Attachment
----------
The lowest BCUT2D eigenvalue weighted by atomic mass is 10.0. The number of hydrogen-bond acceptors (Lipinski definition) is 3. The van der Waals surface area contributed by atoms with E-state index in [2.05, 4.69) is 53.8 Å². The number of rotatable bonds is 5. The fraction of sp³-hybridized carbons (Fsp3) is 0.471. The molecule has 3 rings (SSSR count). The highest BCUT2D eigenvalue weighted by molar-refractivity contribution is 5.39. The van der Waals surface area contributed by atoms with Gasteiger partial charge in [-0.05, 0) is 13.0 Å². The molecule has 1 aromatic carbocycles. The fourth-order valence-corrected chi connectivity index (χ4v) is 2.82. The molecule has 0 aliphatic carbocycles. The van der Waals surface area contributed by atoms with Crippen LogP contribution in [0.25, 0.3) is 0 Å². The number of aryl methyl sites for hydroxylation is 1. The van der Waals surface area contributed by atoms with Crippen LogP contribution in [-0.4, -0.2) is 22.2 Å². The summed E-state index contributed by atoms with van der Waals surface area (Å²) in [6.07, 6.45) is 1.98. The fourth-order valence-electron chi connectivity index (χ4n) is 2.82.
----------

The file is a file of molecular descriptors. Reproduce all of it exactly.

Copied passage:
The lowest BCUT2D eigenvalue weighted by atomic mass is 10.0. The number of hydrogen-bond acceptors (Lipinski definition) is 3. The van der Waals surface area contributed by atoms with E-state index in [2.05, 4.69) is 53.8 Å². The number of rotatable bonds is 5. The fraction of sp³-hybridized carbons (Fsp3) is 0.471. The molecule has 3 rings (SSSR count). The highest BCUT2D eigenvalue weighted by molar-refractivity contribution is 5.39. The van der Waals surface area contributed by atoms with Gasteiger partial charge in [-0.05, 0) is 13.0 Å². The molecule has 1 aromatic carbocycles. The fourth-order valence-corrected chi connectivity index (χ4v) is 2.82. The molecule has 0 aliphatic carbocycles. The van der Waals surface area contributed by atoms with Crippen LogP contribution in [0.25, 0.3) is 0 Å². The number of aryl methyl sites for hydroxylation is 1. The van der Waals surface area contributed by atoms with Crippen LogP contribution in [-0.4, -0.2) is 22.2 Å². The summed E-state index contributed by atoms with van der Waals surface area (Å²) in [6.07, 6.45) is 1.98. The fourth-order valence-electron chi connectivity index (χ4n) is 2.82.